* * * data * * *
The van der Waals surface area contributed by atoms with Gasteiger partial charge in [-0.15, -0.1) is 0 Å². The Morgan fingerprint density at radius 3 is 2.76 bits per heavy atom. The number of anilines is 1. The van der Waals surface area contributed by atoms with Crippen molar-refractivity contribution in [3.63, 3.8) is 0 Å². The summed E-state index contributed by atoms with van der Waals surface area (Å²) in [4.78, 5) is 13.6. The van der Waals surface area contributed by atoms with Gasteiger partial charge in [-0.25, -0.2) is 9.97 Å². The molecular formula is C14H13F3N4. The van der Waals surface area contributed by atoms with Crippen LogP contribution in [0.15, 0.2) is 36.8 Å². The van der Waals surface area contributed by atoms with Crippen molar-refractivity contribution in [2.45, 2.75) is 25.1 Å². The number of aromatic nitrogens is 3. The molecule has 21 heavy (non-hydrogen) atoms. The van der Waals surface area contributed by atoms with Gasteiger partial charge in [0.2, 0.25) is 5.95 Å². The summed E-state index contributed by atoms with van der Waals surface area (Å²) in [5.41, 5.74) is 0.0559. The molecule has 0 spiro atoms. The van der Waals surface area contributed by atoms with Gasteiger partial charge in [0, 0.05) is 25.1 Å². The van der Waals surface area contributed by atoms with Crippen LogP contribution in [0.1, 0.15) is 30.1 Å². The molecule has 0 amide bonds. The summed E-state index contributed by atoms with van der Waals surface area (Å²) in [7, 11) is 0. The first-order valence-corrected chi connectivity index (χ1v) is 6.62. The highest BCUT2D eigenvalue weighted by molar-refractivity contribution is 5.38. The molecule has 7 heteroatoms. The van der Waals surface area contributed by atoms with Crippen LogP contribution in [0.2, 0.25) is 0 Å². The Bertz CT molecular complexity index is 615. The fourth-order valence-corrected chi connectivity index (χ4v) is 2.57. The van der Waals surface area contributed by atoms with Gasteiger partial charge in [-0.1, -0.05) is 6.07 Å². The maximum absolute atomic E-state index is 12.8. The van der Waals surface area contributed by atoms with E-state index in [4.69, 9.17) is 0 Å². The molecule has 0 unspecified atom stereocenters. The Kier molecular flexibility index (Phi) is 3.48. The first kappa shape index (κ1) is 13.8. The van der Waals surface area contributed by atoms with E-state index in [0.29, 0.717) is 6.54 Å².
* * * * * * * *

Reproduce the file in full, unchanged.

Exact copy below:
The van der Waals surface area contributed by atoms with Gasteiger partial charge in [-0.15, -0.1) is 0 Å². The Morgan fingerprint density at radius 3 is 2.76 bits per heavy atom. The number of anilines is 1. The van der Waals surface area contributed by atoms with Crippen molar-refractivity contribution in [3.63, 3.8) is 0 Å². The summed E-state index contributed by atoms with van der Waals surface area (Å²) in [4.78, 5) is 13.6. The van der Waals surface area contributed by atoms with Gasteiger partial charge in [-0.25, -0.2) is 9.97 Å². The molecular formula is C14H13F3N4. The van der Waals surface area contributed by atoms with Crippen LogP contribution in [0.15, 0.2) is 36.8 Å². The van der Waals surface area contributed by atoms with Crippen molar-refractivity contribution in [2.45, 2.75) is 25.1 Å². The number of aromatic nitrogens is 3. The molecule has 21 heavy (non-hydrogen) atoms. The van der Waals surface area contributed by atoms with Gasteiger partial charge in [0.2, 0.25) is 5.95 Å². The summed E-state index contributed by atoms with van der Waals surface area (Å²) in [5.41, 5.74) is 0.0559. The molecule has 0 spiro atoms. The van der Waals surface area contributed by atoms with Gasteiger partial charge in [0, 0.05) is 25.1 Å². The van der Waals surface area contributed by atoms with Crippen LogP contribution in [0.1, 0.15) is 30.1 Å². The molecule has 0 amide bonds. The summed E-state index contributed by atoms with van der Waals surface area (Å²) in [7, 11) is 0. The first-order valence-corrected chi connectivity index (χ1v) is 6.62. The highest BCUT2D eigenvalue weighted by molar-refractivity contribution is 5.38. The molecule has 7 heteroatoms. The van der Waals surface area contributed by atoms with Crippen LogP contribution in [0.2, 0.25) is 0 Å². The Bertz CT molecular complexity index is 615. The fourth-order valence-corrected chi connectivity index (χ4v) is 2.57. The van der Waals surface area contributed by atoms with Gasteiger partial charge in [-0.1, -0.05) is 6.07 Å². The maximum absolute atomic E-state index is 12.8. The van der Waals surface area contributed by atoms with E-state index in [4.69, 9.17) is 0 Å². The molecule has 0 unspecified atom stereocenters. The Kier molecular flexibility index (Phi) is 3.48. The first kappa shape index (κ1) is 13.8. The van der Waals surface area contributed by atoms with E-state index in [0.29, 0.717) is 6.54 Å².